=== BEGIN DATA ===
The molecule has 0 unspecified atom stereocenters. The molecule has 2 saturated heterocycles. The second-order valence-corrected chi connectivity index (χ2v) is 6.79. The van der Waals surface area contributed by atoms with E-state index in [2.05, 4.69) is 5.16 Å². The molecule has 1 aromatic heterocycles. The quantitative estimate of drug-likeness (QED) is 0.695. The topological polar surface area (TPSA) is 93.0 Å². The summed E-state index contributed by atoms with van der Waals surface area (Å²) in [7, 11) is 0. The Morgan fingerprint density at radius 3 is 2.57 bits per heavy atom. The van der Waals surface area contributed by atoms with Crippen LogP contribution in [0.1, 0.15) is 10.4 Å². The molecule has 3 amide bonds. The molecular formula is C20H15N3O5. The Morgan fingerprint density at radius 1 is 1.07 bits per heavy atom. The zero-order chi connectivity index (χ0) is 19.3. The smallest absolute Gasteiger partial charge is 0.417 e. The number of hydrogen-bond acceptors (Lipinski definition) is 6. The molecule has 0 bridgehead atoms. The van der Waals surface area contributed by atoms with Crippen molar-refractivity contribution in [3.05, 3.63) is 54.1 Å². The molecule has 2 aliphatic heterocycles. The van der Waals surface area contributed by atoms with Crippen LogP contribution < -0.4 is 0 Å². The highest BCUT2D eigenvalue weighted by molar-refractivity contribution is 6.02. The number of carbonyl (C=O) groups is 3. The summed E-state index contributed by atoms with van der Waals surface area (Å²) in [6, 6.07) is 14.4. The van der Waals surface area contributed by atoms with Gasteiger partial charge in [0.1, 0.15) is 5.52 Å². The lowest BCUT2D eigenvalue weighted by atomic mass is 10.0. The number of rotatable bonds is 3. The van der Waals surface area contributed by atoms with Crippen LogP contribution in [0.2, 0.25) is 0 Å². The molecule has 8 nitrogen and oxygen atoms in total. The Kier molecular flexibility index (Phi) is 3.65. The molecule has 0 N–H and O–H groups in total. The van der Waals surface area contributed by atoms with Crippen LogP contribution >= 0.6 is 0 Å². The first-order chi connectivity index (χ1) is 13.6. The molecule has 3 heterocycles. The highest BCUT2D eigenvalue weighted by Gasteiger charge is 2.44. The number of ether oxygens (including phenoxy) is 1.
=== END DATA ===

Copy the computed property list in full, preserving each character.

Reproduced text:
The molecule has 0 unspecified atom stereocenters. The molecule has 2 saturated heterocycles. The second-order valence-corrected chi connectivity index (χ2v) is 6.79. The van der Waals surface area contributed by atoms with E-state index in [2.05, 4.69) is 5.16 Å². The molecule has 1 aromatic heterocycles. The quantitative estimate of drug-likeness (QED) is 0.695. The topological polar surface area (TPSA) is 93.0 Å². The summed E-state index contributed by atoms with van der Waals surface area (Å²) in [7, 11) is 0. The Morgan fingerprint density at radius 3 is 2.57 bits per heavy atom. The van der Waals surface area contributed by atoms with Crippen LogP contribution in [0.1, 0.15) is 10.4 Å². The molecule has 3 amide bonds. The molecular formula is C20H15N3O5. The Morgan fingerprint density at radius 1 is 1.07 bits per heavy atom. The zero-order chi connectivity index (χ0) is 19.3. The smallest absolute Gasteiger partial charge is 0.417 e. The number of hydrogen-bond acceptors (Lipinski definition) is 6. The molecule has 0 bridgehead atoms. The van der Waals surface area contributed by atoms with Crippen molar-refractivity contribution in [3.05, 3.63) is 54.1 Å². The molecule has 2 aliphatic heterocycles. The van der Waals surface area contributed by atoms with Crippen LogP contribution < -0.4 is 0 Å². The highest BCUT2D eigenvalue weighted by molar-refractivity contribution is 6.02. The number of carbonyl (C=O) groups is 3. The summed E-state index contributed by atoms with van der Waals surface area (Å²) in [6, 6.07) is 14.4. The van der Waals surface area contributed by atoms with Gasteiger partial charge in [0.1, 0.15) is 5.52 Å². The lowest BCUT2D eigenvalue weighted by atomic mass is 10.0. The number of rotatable bonds is 3. The van der Waals surface area contributed by atoms with Crippen LogP contribution in [0.2, 0.25) is 0 Å². The molecule has 8 nitrogen and oxygen atoms in total. The Kier molecular flexibility index (Phi) is 3.65. The molecule has 0 N–H and O–H groups in total. The van der Waals surface area contributed by atoms with Crippen LogP contribution >= 0.6 is 0 Å². The first-order chi connectivity index (χ1) is 13.6. The molecule has 3 heterocycles. The highest BCUT2D eigenvalue weighted by Gasteiger charge is 2.44. The number of ether oxygens (including phenoxy) is 1.